Field Testing of Compartmentalization Methods for ...
The 2012 IECC has an airtightness requirement of 3 air changes per hour at 50 Pascals test pressure for both single family and multifamily construction in Climate Zones 3-8. Other programs (LEED, ASHRAE 189, ASHRAE 62.2) have similar or tighter compartmentalization requirements. , thus driving the need for easier and more effective methods of compartmentalization in multifamily buildings. Firewalls, demising walls, or area separation walls have been identified as the major source of difficulty in air sealing/compartmentalization, particularly in townhouse construction. The current research examined the use of the taping of exterior sheathing details to improve air sealing results in townhouse and multifamily construction, when coupled with better understanding of air leakage pathways. Airtightness testing included "unguarded" testing, or total leakage of each unit (to exterior and to adjacent units), and "guarded" testing (leakage to exterior only). In both the unguarded and guarded testing, no units met the 3 ACH 50 target of the 2012 IECC. The results show no improvement associated with taping of the exterior sheathing. Middle units had worse air leakage than end units; guarded testing showed greater reductions for middle units than end units, which is consistent with one vs. two area separation walls. Substantial air leakage issues were found at the garage (50% interior/50% exterior) and mechanical room. As demonstrated by the inability to reach airtightness targets, further work needs to be conducted on developing airtightness details for area separation walls (or similar demising or party walls).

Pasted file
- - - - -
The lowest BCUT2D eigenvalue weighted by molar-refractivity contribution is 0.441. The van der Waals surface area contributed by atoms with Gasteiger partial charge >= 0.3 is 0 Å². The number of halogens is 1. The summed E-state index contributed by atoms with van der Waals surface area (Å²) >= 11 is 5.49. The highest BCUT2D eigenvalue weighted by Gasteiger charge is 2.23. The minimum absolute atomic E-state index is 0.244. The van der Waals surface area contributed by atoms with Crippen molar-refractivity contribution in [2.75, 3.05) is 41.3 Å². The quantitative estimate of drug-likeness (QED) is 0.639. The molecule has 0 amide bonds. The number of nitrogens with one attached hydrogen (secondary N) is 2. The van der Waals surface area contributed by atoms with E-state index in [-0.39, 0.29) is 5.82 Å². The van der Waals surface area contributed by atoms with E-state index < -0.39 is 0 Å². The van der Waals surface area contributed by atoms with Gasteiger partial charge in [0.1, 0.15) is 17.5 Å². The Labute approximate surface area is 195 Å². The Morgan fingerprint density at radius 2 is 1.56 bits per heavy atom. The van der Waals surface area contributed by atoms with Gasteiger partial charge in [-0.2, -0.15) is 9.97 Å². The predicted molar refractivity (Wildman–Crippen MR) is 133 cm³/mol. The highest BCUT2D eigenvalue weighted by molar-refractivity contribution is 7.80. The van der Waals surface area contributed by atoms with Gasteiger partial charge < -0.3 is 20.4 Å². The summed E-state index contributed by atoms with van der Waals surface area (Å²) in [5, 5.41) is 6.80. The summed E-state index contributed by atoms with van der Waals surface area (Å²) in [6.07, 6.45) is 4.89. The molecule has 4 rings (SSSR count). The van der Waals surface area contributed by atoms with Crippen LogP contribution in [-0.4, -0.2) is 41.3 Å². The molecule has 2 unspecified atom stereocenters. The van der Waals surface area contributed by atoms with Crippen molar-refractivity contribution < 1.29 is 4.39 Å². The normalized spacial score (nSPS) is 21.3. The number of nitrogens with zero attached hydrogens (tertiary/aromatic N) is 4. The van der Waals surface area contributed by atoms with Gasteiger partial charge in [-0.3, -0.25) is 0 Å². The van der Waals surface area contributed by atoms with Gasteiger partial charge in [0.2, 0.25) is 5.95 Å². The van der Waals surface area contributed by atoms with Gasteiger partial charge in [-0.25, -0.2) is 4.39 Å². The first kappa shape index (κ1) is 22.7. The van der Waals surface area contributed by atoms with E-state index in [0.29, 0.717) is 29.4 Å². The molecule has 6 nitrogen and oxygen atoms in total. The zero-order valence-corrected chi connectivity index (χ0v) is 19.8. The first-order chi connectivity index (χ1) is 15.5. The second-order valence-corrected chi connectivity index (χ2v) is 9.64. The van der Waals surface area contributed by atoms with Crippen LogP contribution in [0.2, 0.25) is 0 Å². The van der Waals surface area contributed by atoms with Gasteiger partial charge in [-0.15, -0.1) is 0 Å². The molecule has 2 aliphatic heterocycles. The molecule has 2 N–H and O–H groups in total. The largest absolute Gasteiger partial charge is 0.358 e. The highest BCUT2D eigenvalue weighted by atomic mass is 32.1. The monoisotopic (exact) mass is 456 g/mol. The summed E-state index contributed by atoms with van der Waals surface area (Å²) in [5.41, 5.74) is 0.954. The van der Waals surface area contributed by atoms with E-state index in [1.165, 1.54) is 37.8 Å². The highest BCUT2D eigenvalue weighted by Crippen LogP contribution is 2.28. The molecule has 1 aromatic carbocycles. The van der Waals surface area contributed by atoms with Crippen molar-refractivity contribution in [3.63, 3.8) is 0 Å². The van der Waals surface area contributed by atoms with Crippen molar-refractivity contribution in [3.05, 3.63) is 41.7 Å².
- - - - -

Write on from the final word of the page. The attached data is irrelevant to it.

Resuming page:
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|Last updated||May 6, 2016|
|Created||May 6, 2016|
|License||License not specified|
|created||over 5 years ago|